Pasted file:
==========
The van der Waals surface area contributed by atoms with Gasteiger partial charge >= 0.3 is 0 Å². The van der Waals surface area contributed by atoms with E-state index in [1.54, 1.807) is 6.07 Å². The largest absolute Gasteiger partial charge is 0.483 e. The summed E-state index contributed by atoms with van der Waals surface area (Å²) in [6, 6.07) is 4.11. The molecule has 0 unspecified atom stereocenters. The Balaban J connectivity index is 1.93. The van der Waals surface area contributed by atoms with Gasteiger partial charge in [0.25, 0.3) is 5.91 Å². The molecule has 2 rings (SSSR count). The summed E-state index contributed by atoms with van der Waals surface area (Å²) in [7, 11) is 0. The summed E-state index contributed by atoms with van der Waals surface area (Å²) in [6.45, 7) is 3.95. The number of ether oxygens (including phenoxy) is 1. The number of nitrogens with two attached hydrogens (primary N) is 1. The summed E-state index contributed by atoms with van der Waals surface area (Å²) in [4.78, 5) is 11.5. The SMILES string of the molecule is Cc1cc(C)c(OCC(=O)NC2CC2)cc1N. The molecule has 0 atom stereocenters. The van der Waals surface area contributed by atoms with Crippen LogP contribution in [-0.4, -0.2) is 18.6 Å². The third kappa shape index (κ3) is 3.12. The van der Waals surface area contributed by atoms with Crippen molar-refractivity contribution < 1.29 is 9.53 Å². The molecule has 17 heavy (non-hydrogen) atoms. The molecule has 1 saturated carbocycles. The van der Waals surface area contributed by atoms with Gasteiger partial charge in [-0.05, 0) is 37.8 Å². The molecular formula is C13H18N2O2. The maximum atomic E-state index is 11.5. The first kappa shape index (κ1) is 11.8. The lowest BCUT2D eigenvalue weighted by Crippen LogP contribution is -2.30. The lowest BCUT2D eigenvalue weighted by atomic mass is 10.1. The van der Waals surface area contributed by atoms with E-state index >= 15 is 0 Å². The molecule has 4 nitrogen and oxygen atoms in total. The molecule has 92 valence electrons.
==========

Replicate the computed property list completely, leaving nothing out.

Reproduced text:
The van der Waals surface area contributed by atoms with Gasteiger partial charge >= 0.3 is 0 Å². The van der Waals surface area contributed by atoms with E-state index in [1.54, 1.807) is 6.07 Å². The largest absolute Gasteiger partial charge is 0.483 e. The summed E-state index contributed by atoms with van der Waals surface area (Å²) in [6, 6.07) is 4.11. The molecule has 0 unspecified atom stereocenters. The Balaban J connectivity index is 1.93. The van der Waals surface area contributed by atoms with Gasteiger partial charge in [0.25, 0.3) is 5.91 Å². The molecule has 2 rings (SSSR count). The summed E-state index contributed by atoms with van der Waals surface area (Å²) in [7, 11) is 0. The summed E-state index contributed by atoms with van der Waals surface area (Å²) in [6.45, 7) is 3.95. The number of ether oxygens (including phenoxy) is 1. The number of nitrogens with two attached hydrogens (primary N) is 1. The summed E-state index contributed by atoms with van der Waals surface area (Å²) in [4.78, 5) is 11.5. The SMILES string of the molecule is Cc1cc(C)c(OCC(=O)NC2CC2)cc1N. The molecule has 0 atom stereocenters. The van der Waals surface area contributed by atoms with Crippen LogP contribution in [-0.4, -0.2) is 18.6 Å². The third kappa shape index (κ3) is 3.12. The van der Waals surface area contributed by atoms with Crippen molar-refractivity contribution < 1.29 is 9.53 Å². The molecule has 17 heavy (non-hydrogen) atoms. The molecule has 1 saturated carbocycles. The van der Waals surface area contributed by atoms with Gasteiger partial charge in [-0.05, 0) is 37.8 Å². The molecular formula is C13H18N2O2. The maximum atomic E-state index is 11.5. The first kappa shape index (κ1) is 11.8. The lowest BCUT2D eigenvalue weighted by Crippen LogP contribution is -2.30. The lowest BCUT2D eigenvalue weighted by atomic mass is 10.1. The van der Waals surface area contributed by atoms with E-state index >= 15 is 0 Å². The molecule has 4 nitrogen and oxygen atoms in total. The molecule has 92 valence electrons.